Nearly seven years after the crash crash of an Asiana Airlines passenger jet at an airport in California, The Desk is publishing numerous never-before seen videos clips filmed from multiple angles that captured the incident and its aftermath.
Totaling more than six hours in length, the various video clips offer a start-to-finish account and multiple perspectives of the crash of Asiana Airlines Flight 214 at San Francisco International Airport in July 2013.
The clips, obtained by The Desk in April and published here for the first time, include a previously-unknown eyewitness video shot by a crane operator moments after the jet crashed on runway 28L. In the video, the operator could be heard describing the incident as it unfolded to a nearby worker.
“Look at the plane crash at the end of the runway,” the crane operator says. “I saw him coming in low, and his tail — he didn’t quite make the runway.”
From his vantage point, the operator was able to make out the words “Asiana Airlines” on the side of the passenger jet. A few minutes later, he told a co-worker that it appeared everyone had gotten off the plane unharmed.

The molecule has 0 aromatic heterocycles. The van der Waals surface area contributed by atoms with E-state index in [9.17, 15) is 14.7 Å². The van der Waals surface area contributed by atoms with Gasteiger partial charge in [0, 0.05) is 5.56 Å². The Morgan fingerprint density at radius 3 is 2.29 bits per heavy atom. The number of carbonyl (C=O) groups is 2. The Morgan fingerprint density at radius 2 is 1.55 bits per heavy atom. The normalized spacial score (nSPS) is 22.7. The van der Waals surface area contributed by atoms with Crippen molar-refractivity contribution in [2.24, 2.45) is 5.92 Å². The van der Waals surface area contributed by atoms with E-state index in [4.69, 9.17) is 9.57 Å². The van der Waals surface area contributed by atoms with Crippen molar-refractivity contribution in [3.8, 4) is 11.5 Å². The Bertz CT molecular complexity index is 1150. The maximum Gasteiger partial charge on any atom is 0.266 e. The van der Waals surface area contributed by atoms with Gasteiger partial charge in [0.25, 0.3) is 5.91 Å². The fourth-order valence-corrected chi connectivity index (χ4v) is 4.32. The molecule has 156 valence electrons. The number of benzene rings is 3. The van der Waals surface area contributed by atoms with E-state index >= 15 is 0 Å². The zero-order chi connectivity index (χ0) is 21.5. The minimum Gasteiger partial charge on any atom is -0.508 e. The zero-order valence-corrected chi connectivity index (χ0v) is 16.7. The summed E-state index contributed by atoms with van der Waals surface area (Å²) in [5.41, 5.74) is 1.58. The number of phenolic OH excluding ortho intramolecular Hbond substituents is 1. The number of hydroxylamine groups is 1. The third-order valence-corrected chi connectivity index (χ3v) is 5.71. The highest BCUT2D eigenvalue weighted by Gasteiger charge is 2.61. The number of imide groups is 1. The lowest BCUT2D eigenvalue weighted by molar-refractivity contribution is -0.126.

It would be several hours later before the public would learn that there were three fatalities among the 307 passengers on board, including a teenage girl who was crushed by a responding San Francisco Fire Department engine.
The cache of footage obtained by The Desk (excerpts of which are being published for the first time today) includes several videos captured by surveillance cameras throughout San Francisco International Airport. The footage shows airport crew and other planes scrambling to react to the crash on runway 28L mere seconds after it occurred.
At least two planes — both passenger jets for Virgin Airlines — were forced to stop on nearby taxiways immediately after the crash. A third passenger jet on nearby runway 28R quickly aborted its takeoff.
Some of the videos obtained by The Desk were examined by the National Transportation Safety Board during its year-long investigation. Federal investigators ultimately concluded pilots error was to blame for the crash.
In 2014, the NTSB said the plane four-person cabin crew over-relied on automated systems aboard the aircraft despite not having enough technical knowledge or training on them. Relying on cockpit voice recorders, federal officials said it appeared the crew was confused as to whether the plane was at the correct altitude and speed for landing at the airport.
On landing, the plane was flying too low and going too fast. It struck a seawall separating the airport from San Francisco Bay, the force of impact shearing off the tail and flipping the plane in the air.
In a statement, an Asiana Airlines official said the company accepted the NTSB’s findings.
“We again express our great sorrow for the accident, the loss of life and the injuries sustained by the passengers and crew,” the official said, adding that the company had already implemented numerous safety and operating practices recommended by federal investigators.